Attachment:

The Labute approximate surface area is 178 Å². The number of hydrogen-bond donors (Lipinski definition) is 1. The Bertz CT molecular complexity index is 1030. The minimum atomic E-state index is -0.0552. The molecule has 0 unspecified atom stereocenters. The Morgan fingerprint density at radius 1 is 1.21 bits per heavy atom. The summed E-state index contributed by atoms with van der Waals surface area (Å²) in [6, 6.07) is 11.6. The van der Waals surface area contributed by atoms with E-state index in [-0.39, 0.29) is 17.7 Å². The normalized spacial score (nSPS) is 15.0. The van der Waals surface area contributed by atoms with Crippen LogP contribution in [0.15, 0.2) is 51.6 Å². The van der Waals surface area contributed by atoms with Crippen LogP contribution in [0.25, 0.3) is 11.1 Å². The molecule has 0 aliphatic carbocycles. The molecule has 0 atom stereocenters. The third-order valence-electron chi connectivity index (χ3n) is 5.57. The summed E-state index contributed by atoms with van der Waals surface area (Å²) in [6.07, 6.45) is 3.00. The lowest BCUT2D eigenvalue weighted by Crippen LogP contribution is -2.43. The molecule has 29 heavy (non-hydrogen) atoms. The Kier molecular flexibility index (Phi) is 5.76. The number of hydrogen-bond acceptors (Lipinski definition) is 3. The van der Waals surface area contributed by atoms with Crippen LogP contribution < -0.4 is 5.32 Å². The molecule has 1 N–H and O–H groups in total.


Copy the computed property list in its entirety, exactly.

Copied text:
The Labute approximate surface area is 178 Å². The number of hydrogen-bond donors (Lipinski definition) is 1. The Bertz CT molecular complexity index is 1030. The minimum atomic E-state index is -0.0552. The molecule has 0 unspecified atom stereocenters. The Morgan fingerprint density at radius 1 is 1.21 bits per heavy atom. The summed E-state index contributed by atoms with van der Waals surface area (Å²) in [6, 6.07) is 11.6. The van der Waals surface area contributed by atoms with E-state index in [-0.39, 0.29) is 17.7 Å². The normalized spacial score (nSPS) is 15.0. The van der Waals surface area contributed by atoms with Crippen LogP contribution in [0.15, 0.2) is 51.6 Å². The van der Waals surface area contributed by atoms with Crippen LogP contribution in [0.25, 0.3) is 11.1 Å². The molecule has 0 aliphatic carbocycles. The molecule has 0 atom stereocenters. The third-order valence-electron chi connectivity index (χ3n) is 5.57. The summed E-state index contributed by atoms with van der Waals surface area (Å²) in [6.07, 6.45) is 3.00. The lowest BCUT2D eigenvalue weighted by Crippen LogP contribution is -2.43. The molecule has 29 heavy (non-hydrogen) atoms. The Kier molecular flexibility index (Phi) is 5.76. The number of hydrogen-bond acceptors (Lipinski definition) is 3. The van der Waals surface area contributed by atoms with Crippen LogP contribution < -0.4 is 5.32 Å². The molecule has 1 N–H and O–H groups in total.